Battle Cups allow casual players to enjoy the coordinated and “pro” gameplay that usually they can only spectate. This is how Dota should be played.
The weekly Battle Cups are one of the coolest features Valve has ever introduced to promote the competitiveness of the game.
Years ago, we assumed that ranked matchmaking would have brought toxic-free games, with teams trying their best to achieve victory - all our predictions failed.
Ranked matchmaking is a solo contest
Ranked games failed to deliver a strategic environment. The party-queue has always been a trivial element, often unbalanced and overshadowed by the solo-queue.
The latter is literally a solo competition in which the strongest players must prove their worth. To reach a better rank they must carry a team that 50% of the times will try to drag them down.
The new ranked seasons have not altered this tendency. Overall, the new system has many pros, and it is indeed a positive addition to the game, but the MMR distribution for most of the community remained the same.
In my opinion, the medals are purely an attempt to reduce the toxicity of the community by partially disguising the numeric MMR.
Battle Cups - Strategy in pubs
Dota has been created and optimized as a team game. Thanks to Battle Cups, even Heralds and Guardians (let’s use the new trench terms) can experience the real Dota, playing in a team with an actual captain and a game strategy to follow.
They thought that pubs were a world monopolized by reports, toxicity, leavers, griefers, and harassment, but finally have been able to see a ray of hope.
Playing with a strategy in mind and an organized team is something that standard pub games will very rarely offer.
Many players are waiting
Over the years, many players stopped playing the game due to the problems affecting the matchmaking. That playerbase isn’t lost as most of them are still following the competitive scene.
Battle Cups partially reverted this trend in the past, and I am confident the number of players will grow again once they will be back.
Battle Cups are also a way to take a break from the usual MMR grind, and provide new challenges for everyday players.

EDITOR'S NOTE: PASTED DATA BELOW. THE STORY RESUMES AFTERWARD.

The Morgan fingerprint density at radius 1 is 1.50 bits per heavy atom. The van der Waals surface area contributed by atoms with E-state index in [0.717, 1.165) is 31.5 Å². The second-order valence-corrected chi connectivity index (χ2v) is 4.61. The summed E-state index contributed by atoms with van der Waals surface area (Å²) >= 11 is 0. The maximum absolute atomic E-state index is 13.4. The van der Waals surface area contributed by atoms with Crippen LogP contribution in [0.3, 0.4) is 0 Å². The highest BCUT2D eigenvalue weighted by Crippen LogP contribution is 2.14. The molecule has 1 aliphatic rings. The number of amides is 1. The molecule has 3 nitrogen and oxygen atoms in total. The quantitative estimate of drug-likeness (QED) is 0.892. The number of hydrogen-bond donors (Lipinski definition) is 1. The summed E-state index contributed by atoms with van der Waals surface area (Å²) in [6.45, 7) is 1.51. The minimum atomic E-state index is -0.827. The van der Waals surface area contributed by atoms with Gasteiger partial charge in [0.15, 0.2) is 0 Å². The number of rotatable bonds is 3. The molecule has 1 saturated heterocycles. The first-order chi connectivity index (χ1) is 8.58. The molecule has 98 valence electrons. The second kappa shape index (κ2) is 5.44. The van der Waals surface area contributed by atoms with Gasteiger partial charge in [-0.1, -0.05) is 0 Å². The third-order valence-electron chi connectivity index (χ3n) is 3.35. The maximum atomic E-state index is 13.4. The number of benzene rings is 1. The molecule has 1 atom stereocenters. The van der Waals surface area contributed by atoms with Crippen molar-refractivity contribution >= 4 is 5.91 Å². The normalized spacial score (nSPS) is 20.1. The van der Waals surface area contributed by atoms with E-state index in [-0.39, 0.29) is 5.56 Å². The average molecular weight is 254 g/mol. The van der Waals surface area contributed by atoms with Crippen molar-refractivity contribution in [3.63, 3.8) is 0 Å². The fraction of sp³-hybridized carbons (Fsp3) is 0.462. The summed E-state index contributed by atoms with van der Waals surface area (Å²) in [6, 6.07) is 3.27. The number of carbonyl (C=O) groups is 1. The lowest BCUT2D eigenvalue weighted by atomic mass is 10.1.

Even those that never won one continued playing and enjoying the games every week. They tried harder and harder to attain a better placement.
Do you remember the first time your team reached the quarterfinals or the semifinals? How many trained with their stack of friends for the entire Summer and eventually achieved the goal?
Gaben, take our money!
The Battle Cups had an entry fee, but I know many that are even ready to pay a seasonal subscription to have them back. Valve could create seasons based on the new ranked system and give rewards to the teams placed in the top 100.
The rewards aren’t indispensable, but are a nice extra to motivate the players and justify the cost of the ticket:
A skin that can be obtained only winning a Battle Cup in that season.
Extra unique goodies for the top 100, and something better for the top 10-3.
A monetary reward isn’t necessary, but considering the amount of money Valve is pouring in the Dota Pro Circuit, a $100,000 prize pool for a 6-months long Battle Cup season shouldn’t be an issue.
TI6 and Fall 2016 Battle Cup effigies - Images from Dota 2 Wiki
Not just on Saturday
Not everyone is free or at home on Saturday. We need Battle Cups both on Saturday and on Sunday, to accommodate as many people are possible.
Meet new friends
We all know that the social features in Dota 2 are lacking, but the Battle Cups are a great way to find people that care about the game.
The party finder tool wasn’t perfect, but you could still find nice players that simply wished to meet new friends for a toxic-free weekend of Dota.
One could easily establish long-lasting gaming relationships out of these weekends, as people really get to know each others when playing “competitively” in a tournament.